A LITTLE Q & A: PURE WHITE Chalk Paint™ question.
A very dear customer of mine asked…..Someone brought me some pieces to paint and said they want them WHITE. I have used old white several times, but I’m just ordering “pure white”. Do you have any suggestions? They’ve asked for a white, white piece lightly distressed. That’s my goal.
The Purple Painted Lady’s response:
(First- I apologize for the lousy photo. It was taken with my cell phone.)
You will want to use Pure White Chalk Paint™ Decorative Paint by Annie Sloan- like you ordered.
I did a king size headboard at Christmas for a woman and it came out great. Something I did not do ….and that I should have- was shellac’d the furniture using Zinsser prior to painting with the Pure White Chalk Paint™. I would have used less paint!!!
Now keep in mind- when painting a piece WHITE…and wanting that bright white..even after shellac…an average of 2 coats will be needed. So, when you compare the cost of paint to shellac = it is worth the extra step for the shellac. (and if you can spray the shellac it will not add much time to your process) This example I share was based on that in December I painted a maple wood bed. Depending on what you are painting over, some colors that have less pigment – like Pure White will require what I shared above. This is not always needed- but there are examples that will and it is important to know that.
Questions that I would have back for my customer were:
What is the state of the furniture now?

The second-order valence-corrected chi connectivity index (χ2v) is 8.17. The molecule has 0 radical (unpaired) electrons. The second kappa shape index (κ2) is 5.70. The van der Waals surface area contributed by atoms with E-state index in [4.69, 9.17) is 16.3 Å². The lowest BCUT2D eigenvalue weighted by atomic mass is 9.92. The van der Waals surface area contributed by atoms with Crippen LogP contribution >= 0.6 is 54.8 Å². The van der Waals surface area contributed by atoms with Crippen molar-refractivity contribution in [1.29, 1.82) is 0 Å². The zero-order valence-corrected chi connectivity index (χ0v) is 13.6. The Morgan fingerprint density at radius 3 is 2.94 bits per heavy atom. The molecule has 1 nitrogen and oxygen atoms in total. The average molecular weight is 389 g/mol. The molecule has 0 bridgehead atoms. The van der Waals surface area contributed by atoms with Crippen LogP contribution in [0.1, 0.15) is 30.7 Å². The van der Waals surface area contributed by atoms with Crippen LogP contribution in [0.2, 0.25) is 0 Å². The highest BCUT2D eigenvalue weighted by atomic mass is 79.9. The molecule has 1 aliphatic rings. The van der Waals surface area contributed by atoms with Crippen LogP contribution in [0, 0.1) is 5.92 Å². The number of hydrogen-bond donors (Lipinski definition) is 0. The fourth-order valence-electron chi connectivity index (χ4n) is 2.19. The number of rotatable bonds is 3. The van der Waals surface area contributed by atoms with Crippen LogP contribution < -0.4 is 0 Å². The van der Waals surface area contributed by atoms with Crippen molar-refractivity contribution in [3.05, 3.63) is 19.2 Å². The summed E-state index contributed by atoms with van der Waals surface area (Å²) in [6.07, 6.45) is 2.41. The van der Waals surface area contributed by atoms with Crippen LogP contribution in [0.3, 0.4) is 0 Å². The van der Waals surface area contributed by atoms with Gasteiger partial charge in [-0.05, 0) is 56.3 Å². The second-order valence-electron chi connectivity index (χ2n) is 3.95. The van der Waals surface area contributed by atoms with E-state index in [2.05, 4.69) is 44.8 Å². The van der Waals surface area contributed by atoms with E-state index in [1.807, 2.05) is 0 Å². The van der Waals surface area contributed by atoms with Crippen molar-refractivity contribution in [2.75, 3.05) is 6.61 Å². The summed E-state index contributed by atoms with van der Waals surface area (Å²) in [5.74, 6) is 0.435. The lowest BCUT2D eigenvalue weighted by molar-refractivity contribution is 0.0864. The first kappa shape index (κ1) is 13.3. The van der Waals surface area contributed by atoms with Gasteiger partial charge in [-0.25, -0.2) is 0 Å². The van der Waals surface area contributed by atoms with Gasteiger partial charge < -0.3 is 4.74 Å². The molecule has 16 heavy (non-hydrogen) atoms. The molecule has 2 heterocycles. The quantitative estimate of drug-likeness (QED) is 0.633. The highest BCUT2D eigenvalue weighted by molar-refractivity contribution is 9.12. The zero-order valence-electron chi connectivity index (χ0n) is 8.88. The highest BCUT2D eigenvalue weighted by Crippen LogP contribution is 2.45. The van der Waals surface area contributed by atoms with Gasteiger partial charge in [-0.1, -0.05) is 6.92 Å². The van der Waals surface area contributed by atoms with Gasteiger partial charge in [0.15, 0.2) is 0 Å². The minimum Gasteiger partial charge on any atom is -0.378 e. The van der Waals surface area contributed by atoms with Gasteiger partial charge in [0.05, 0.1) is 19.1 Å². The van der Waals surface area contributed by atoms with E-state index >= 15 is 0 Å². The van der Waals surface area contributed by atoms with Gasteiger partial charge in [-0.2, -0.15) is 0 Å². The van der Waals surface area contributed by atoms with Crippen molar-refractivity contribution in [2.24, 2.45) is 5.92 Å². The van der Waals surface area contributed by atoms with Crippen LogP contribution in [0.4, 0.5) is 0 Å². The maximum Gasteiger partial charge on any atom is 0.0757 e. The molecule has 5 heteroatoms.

Does the customer understand- that whatever the base is- will be what you see slightly once distressed? Make sure that is ok and I don’t know about you- but I always write up a very detailed contract for custom jobs!
Lastly, for those of you who paint for others….If you can have the customer find “inspiration” photos on line that you can reference in understanding what their “end vision” is- it is extremely helpful and I recommend incorporating those photos in the contract! Otherwise- and often- people have a difficult time articulating their thoughts and you do not realize they wanted “B” until you have invested time and materials creating “A.”
To explain my comment further above where I state that the shellac can help in using less paint …I mean in the sense that many people will write me and say- I am getting bleeding through the paint from the wood underneath. Then they will share that they are on the 4th coat of paint!!!! WHOA! This is where I say, “back away from the paint brush!” Sometimes- it doesn’t matter how many coats of paint you applied- there is an issue beneath that the paint cannot prevent. (that sometimes happens) So, as soon as you start to see wood tannins bleeding or stain seeping through- shellac is TYPICALLY going to help you. Shellac is an ideal sealer…where polyurethane (I am about to answer a question I received from The Country Nook in Rochester, NY now. Check out their Facebook page by the way.) …Polyurethane is best to protect from abrasion…not sealing. Shellac is used both as a furniture finish (and a very good one) and sealer (both for furniture and covering spots that you think might bleed through paint). Don’t buy more shellac than you have to use in a short time. It will spoil in the can and if you open a can of spoiled shellac, it will smell to high heaven . One of the reasons I love the spray …or the quart sizes. I recommend shellac..Zinsser Shellac since that is what I use and have been happy with the results. As for polyurethane- it gives an incredibly hard finish…. some polys can take up to at least 8 hours to dry, thus gathering all of the bugs and dust that will be available during that time. Again shellacs are great for sealing.